It will be understood that, as with prior art cutters, the present tool, typically made of high speed steel, can be made partly of tungsten carbide where production quantities justify the cost. Also, coolant passages can be provided in the tool, as is sometimes found on prior art cutters.
The invention will now be described further with reference to the accompanying drawings, which represent by example preferred embodiments of the invention. Structural details are shown only as far as necessary for a fundamental understanding thereof. The described examples, together with the drawings, will make apparent to those skilled in the art how further forms of the invention may be realized.
In the drawings:
There is seen in
A cylindrical shank portion 12 is arranged to be gripped in a machine tool (not shown), such as a router or a milling machine, and in some types of work even a lathe or drilling machine.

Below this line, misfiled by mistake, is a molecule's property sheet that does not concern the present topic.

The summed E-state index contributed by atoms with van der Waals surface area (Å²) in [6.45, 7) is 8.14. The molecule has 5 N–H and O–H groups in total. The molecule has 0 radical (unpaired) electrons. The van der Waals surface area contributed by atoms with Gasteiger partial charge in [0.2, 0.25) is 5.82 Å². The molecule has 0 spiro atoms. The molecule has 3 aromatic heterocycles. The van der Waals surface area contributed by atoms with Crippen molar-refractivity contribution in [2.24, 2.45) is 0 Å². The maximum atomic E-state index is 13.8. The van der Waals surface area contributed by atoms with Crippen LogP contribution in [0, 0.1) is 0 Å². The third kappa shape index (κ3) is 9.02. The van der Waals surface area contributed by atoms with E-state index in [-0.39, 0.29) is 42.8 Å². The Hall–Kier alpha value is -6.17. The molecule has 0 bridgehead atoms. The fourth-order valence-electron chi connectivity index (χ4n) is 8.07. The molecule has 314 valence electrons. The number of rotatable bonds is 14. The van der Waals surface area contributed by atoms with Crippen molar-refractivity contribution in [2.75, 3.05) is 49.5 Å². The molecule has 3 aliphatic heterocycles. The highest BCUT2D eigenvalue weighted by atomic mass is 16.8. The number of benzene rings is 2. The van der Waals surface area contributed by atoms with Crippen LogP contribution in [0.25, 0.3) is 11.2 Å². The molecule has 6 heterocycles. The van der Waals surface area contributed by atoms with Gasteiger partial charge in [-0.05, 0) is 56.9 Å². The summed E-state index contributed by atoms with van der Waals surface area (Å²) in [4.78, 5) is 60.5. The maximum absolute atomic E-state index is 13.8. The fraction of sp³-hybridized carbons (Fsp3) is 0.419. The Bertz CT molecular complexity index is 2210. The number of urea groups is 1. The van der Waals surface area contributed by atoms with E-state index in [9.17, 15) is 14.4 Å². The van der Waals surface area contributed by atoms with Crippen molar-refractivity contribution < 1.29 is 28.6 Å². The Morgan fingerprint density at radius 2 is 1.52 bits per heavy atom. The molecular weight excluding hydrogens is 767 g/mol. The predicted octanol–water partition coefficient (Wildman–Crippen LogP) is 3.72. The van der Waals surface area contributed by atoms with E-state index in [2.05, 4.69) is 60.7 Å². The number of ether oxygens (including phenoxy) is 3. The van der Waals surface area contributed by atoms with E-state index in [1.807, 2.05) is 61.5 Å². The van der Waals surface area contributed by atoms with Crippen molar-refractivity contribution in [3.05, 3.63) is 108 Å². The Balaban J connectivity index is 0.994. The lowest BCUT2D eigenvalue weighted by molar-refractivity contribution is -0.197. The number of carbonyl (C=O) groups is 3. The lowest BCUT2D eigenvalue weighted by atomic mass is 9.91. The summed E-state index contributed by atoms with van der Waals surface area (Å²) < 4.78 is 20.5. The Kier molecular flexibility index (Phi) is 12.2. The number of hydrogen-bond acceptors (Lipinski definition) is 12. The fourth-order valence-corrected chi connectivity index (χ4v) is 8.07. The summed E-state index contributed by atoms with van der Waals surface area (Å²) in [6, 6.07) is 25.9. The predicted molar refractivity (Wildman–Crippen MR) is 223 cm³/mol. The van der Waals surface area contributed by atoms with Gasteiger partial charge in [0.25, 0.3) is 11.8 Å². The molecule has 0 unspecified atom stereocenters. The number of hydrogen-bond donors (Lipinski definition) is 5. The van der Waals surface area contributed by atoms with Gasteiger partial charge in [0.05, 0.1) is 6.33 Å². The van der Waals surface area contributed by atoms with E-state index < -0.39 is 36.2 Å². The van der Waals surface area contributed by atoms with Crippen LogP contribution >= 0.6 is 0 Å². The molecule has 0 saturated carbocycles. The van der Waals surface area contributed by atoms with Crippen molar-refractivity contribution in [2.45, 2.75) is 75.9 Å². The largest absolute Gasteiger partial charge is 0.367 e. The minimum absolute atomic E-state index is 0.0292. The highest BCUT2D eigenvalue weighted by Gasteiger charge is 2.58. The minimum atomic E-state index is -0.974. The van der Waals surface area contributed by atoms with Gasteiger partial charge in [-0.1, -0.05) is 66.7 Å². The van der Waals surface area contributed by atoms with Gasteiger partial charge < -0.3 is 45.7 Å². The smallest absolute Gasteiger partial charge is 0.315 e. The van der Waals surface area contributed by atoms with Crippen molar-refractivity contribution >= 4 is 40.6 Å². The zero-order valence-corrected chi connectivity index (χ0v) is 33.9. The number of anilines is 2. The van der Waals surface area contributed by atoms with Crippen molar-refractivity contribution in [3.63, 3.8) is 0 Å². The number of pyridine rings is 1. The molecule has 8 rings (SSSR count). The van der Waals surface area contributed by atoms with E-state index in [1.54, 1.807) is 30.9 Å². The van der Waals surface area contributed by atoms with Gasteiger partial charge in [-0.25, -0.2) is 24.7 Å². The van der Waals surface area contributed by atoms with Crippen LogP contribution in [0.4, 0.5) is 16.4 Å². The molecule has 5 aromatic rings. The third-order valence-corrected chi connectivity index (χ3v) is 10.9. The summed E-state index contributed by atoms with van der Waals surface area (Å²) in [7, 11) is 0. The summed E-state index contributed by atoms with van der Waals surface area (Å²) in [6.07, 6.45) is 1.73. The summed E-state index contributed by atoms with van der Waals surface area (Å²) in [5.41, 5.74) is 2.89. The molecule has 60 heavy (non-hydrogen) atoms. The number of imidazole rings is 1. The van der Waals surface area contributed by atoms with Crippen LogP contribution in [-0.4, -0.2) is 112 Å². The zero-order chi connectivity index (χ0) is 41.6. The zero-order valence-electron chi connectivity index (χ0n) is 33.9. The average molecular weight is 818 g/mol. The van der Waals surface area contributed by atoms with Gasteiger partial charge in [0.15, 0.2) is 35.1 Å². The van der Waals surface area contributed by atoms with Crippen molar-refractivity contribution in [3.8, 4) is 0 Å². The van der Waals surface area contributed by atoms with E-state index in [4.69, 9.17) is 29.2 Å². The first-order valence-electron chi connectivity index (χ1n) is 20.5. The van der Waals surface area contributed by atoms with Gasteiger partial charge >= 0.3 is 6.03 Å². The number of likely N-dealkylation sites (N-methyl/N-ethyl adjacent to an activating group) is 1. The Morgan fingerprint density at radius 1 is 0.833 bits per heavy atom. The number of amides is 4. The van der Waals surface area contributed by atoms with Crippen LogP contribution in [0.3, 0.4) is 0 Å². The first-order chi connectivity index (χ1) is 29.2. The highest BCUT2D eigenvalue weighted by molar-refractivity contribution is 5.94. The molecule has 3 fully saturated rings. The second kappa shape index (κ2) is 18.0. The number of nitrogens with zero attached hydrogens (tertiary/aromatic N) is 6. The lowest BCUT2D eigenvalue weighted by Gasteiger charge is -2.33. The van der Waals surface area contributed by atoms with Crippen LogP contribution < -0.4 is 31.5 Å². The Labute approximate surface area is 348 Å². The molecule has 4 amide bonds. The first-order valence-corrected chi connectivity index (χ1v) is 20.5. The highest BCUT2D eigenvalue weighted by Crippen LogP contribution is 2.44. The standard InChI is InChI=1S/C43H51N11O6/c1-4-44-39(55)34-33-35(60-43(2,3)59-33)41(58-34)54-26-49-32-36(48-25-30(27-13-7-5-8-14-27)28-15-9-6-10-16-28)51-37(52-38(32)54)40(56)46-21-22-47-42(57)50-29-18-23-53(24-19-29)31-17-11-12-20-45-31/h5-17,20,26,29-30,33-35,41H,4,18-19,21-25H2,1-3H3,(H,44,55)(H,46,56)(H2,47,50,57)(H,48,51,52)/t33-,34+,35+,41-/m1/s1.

The shank portion 12 is connected to a first cutting portion 14 comprising a core 16 supporting a plurality of spaced-apart cutting teeth 18 for a first type of machining.
The first cutting portion 14 is connected to a second cutting portion 20 provided with a plurality of spaced-apart cutting teeth 22 for a second type of machining.
Advantageously from considerations of core support diameter, the first type of machining is finishing, and the second type of machining is roughing. This is the arrangement in the shown embodiment. However, if special considerations so warrant, this order can be reversed.
Preferably the first cutting portion 14, which is the finishing portion has a larger number of teeth than the second cutting portion 20 which is the roughing portion. Conveniently the finishing portion 14 has double the number of teeth, for example 4 in the present embodiment, than the roughing portion 20 which has 2 teeth 22.